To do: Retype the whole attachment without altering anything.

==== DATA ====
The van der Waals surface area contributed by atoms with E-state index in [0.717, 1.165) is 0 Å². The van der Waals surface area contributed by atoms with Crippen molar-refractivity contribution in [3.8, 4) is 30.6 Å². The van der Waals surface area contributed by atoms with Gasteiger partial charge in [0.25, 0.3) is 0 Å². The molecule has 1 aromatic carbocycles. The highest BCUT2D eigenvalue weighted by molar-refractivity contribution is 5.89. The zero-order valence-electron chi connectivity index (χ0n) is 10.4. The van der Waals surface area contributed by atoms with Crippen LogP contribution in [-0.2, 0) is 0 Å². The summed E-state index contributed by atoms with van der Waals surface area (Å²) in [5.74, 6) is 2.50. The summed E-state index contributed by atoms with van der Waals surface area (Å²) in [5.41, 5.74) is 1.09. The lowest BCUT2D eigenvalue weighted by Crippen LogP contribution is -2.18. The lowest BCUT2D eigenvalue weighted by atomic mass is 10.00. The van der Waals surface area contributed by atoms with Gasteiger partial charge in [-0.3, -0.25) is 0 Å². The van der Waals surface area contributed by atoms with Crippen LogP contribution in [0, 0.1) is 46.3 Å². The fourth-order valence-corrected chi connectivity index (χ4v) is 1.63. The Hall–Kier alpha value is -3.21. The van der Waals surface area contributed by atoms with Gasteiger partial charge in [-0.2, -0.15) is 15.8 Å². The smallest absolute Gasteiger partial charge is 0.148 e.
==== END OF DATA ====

The van der Waals surface area contributed by atoms with E-state index in [0.717, 1.165) is 0 Å². The van der Waals surface area contributed by atoms with Crippen molar-refractivity contribution in [3.8, 4) is 30.6 Å². The van der Waals surface area contributed by atoms with Gasteiger partial charge in [0.25, 0.3) is 0 Å². The molecule has 1 aromatic carbocycles. The highest BCUT2D eigenvalue weighted by molar-refractivity contribution is 5.89. The zero-order valence-electron chi connectivity index (χ0n) is 10.4. The van der Waals surface area contributed by atoms with Crippen LogP contribution in [-0.2, 0) is 0 Å². The summed E-state index contributed by atoms with van der Waals surface area (Å²) in [5.74, 6) is 2.50. The summed E-state index contributed by atoms with van der Waals surface area (Å²) in [5.41, 5.74) is 1.09. The lowest BCUT2D eigenvalue weighted by Crippen LogP contribution is -2.18. The lowest BCUT2D eigenvalue weighted by atomic mass is 10.00. The van der Waals surface area contributed by atoms with Gasteiger partial charge in [-0.3, -0.25) is 0 Å². The van der Waals surface area contributed by atoms with Crippen LogP contribution in [0, 0.1) is 46.3 Å². The fourth-order valence-corrected chi connectivity index (χ4v) is 1.63. The Hall–Kier alpha value is -3.21. The van der Waals surface area contributed by atoms with Gasteiger partial charge in [-0.2, -0.15) is 15.8 Å². The smallest absolute Gasteiger partial charge is 0.148 e.